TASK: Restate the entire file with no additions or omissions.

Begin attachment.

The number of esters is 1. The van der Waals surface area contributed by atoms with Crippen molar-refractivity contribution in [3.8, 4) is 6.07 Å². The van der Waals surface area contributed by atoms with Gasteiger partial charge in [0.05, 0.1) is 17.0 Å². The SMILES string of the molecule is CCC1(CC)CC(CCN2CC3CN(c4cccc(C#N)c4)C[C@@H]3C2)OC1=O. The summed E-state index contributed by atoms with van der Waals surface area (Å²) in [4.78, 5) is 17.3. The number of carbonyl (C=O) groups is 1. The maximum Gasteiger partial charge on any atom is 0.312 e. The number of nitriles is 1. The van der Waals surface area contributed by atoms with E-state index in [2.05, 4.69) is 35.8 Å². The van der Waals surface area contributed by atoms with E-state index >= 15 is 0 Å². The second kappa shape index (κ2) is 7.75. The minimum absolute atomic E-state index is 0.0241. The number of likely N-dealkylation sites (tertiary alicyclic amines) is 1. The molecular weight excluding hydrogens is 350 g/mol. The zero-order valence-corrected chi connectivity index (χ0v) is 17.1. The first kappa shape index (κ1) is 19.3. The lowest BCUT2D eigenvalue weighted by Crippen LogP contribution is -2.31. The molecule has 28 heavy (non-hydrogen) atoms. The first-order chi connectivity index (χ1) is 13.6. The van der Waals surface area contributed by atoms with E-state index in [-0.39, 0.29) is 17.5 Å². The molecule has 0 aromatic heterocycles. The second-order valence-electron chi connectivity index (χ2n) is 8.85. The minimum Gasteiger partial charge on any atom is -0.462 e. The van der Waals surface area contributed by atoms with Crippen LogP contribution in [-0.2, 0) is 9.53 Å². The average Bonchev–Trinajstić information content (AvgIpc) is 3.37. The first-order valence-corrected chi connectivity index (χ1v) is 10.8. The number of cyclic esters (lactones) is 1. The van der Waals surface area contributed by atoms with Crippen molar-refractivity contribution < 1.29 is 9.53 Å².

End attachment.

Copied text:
The number of esters is 1. The van der Waals surface area contributed by atoms with Crippen molar-refractivity contribution in [3.8, 4) is 6.07 Å². The van der Waals surface area contributed by atoms with Gasteiger partial charge in [0.05, 0.1) is 17.0 Å². The SMILES string of the molecule is CCC1(CC)CC(CCN2CC3CN(c4cccc(C#N)c4)C[C@@H]3C2)OC1=O. The summed E-state index contributed by atoms with van der Waals surface area (Å²) in [4.78, 5) is 17.3. The number of carbonyl (C=O) groups is 1. The maximum Gasteiger partial charge on any atom is 0.312 e. The number of nitriles is 1. The van der Waals surface area contributed by atoms with E-state index in [2.05, 4.69) is 35.8 Å². The van der Waals surface area contributed by atoms with E-state index >= 15 is 0 Å². The second kappa shape index (κ2) is 7.75. The minimum absolute atomic E-state index is 0.0241. The number of likely N-dealkylation sites (tertiary alicyclic amines) is 1. The molecular weight excluding hydrogens is 350 g/mol. The zero-order valence-corrected chi connectivity index (χ0v) is 17.1. The first kappa shape index (κ1) is 19.3. The lowest BCUT2D eigenvalue weighted by Crippen LogP contribution is -2.31. The molecule has 28 heavy (non-hydrogen) atoms. The first-order chi connectivity index (χ1) is 13.6. The van der Waals surface area contributed by atoms with E-state index in [-0.39, 0.29) is 17.5 Å². The molecule has 0 aromatic heterocycles. The second-order valence-electron chi connectivity index (χ2n) is 8.85. The minimum Gasteiger partial charge on any atom is -0.462 e. The van der Waals surface area contributed by atoms with Crippen LogP contribution in [-0.2, 0) is 9.53 Å². The average Bonchev–Trinajstić information content (AvgIpc) is 3.37. The first-order valence-corrected chi connectivity index (χ1v) is 10.8. The number of cyclic esters (lactones) is 1. The van der Waals surface area contributed by atoms with Crippen molar-refractivity contribution < 1.29 is 9.53 Å².